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Tribute to Fabio Hazin

Mar, 15/06/2021 - 06:00
Fabio Hazin ©FAO/Greco

The Food and Agriculture Organization has paid tribute to the esteemed international consultant, Fabio Hazin, who worked with FAO on global issues related to fisheries and aquaculture. He passed away in Brazil in early June.

Hazin, an academic and respected shark scientist, was the chair of FAO's Committee on Fisheries from 2014-2016. He also chaired technical consultations for guidelines on Small-Scale Fisheries 2013-2014 and technical consultations that led to the adoption of the FAO Port State Measures Agreement (PSMA). The PSMA is the first binding international agreement designed to prevent and eliminate IUU fishing.

FAO Director-General, QU Dongyu, expressed his condolences and acknowledged Hazin's contribution to the organization's initiatives.

Manuel Barange, Director of FAO Fisheries, also expressed his profound loss at the passing of his colleague and friend.

"Fabio was not just a consultant. He was an excellent chair of FAO COFI," Barange said. "He also chaired two FAO SSF Guidelines Technical Consultations, which he managed with a great diplomacy and technical excellence."

"FAO and NFI have lost a great man and many of us have lost a friend. My thoughts are with his family."

Hazin was a professor in the Department of Fisheries and Aquaculture at the Federal Rural University of Pernambuco (UFRPE). He graduated in Fisheries Engineering from UFRPE and received his master's degree and doctorate in Marine Science and Technology/Fisheries Oceanography at the Tokyo University of Marine Science and Technology.

In recent years Hazin chaired meetings of the UN Fish Stocks Agreement and played a key role in UN negotiations on Marine Biodiversity of Areas Beyond National Jurisdiction (BBNJ). He was also a former Chair of the International Commission for the Conservation of Atlantic Tunas (ICCAT) as well as head of the Brazilian delegation for the same organization.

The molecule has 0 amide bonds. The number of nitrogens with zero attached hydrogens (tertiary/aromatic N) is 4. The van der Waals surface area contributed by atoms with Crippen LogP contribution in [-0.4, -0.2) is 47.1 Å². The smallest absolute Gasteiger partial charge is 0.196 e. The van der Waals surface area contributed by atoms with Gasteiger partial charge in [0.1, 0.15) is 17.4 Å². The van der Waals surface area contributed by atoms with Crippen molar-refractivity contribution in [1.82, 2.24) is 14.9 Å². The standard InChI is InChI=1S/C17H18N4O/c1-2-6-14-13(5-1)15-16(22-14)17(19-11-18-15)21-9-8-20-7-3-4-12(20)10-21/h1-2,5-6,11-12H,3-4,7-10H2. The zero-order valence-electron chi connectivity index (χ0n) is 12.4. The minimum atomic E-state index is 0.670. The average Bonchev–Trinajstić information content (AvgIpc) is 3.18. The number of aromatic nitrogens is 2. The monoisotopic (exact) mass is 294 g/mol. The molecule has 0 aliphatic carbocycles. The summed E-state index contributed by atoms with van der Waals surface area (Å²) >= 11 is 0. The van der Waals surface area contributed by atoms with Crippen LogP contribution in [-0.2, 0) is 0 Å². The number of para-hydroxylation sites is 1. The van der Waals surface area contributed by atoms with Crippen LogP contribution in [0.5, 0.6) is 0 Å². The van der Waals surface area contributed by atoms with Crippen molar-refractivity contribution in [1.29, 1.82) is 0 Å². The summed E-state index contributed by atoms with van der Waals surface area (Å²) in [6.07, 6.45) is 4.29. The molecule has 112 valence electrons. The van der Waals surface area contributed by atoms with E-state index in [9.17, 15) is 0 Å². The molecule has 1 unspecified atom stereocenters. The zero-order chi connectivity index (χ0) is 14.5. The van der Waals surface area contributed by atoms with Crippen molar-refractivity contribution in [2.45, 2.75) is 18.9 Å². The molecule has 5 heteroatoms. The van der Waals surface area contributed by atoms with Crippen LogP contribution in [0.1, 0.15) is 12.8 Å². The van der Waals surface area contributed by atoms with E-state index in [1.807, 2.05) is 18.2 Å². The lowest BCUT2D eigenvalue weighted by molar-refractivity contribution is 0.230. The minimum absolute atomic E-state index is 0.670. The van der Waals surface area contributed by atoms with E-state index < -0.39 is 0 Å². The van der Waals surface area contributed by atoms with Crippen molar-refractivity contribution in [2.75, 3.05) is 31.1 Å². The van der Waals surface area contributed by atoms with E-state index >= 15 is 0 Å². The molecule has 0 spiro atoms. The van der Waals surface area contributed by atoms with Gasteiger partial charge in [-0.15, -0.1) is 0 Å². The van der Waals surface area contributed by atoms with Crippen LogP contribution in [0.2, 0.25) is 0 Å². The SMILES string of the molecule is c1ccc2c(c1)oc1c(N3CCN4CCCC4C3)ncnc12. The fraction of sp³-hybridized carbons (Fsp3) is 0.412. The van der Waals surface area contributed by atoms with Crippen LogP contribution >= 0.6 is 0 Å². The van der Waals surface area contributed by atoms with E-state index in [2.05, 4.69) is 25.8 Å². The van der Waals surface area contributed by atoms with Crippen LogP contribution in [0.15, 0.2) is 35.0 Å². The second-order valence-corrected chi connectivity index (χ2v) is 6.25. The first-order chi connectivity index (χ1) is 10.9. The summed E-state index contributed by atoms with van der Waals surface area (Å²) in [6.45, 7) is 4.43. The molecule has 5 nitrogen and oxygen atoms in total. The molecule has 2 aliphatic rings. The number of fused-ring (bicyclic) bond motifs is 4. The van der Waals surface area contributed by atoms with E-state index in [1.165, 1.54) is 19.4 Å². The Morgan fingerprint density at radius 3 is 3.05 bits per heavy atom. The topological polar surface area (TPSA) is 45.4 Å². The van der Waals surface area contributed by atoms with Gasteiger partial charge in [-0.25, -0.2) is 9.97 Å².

Alejandro Anganuzzi, the Global Coordinator of the FAO-led Common Oceans Program, said Hazin was a well-known scientist in the field of biology and shark conservation and a recognized leader at international forums and events.

"His inquisitive mind, professional integrity, and clear and organized approach to lead a process, meant that he was often elected to chair important international meetings," Anganuzzi noted.

Hazin left an important legacy to colleagues and the international community.

"It was always a pleasure with work with Fabio, thanks to his positive attitude, his endless energy and the clarity of his ideas, which he was able to communicate effectively to many audiences.

2021 COFI Declaration - Sustainable Fisheries and Aquaculture

Vie, 09/04/2021 - 06:00

The 2021 COFI Declaration for Sustainable Fisheries and Aquaculture aims to acknowledge the achievements of the fisheries and aquaculture in the past 25 years, and to gather collective momentum in tackling the challenges and opportunities to secure the long-term sustainability of the sector. We need to take action to ensure that our aquatic food systems are resilient and meet growing demand for nutritious, safe and affordable food while maintaining sustainable ecosystems, economies and societies that leave no one behind.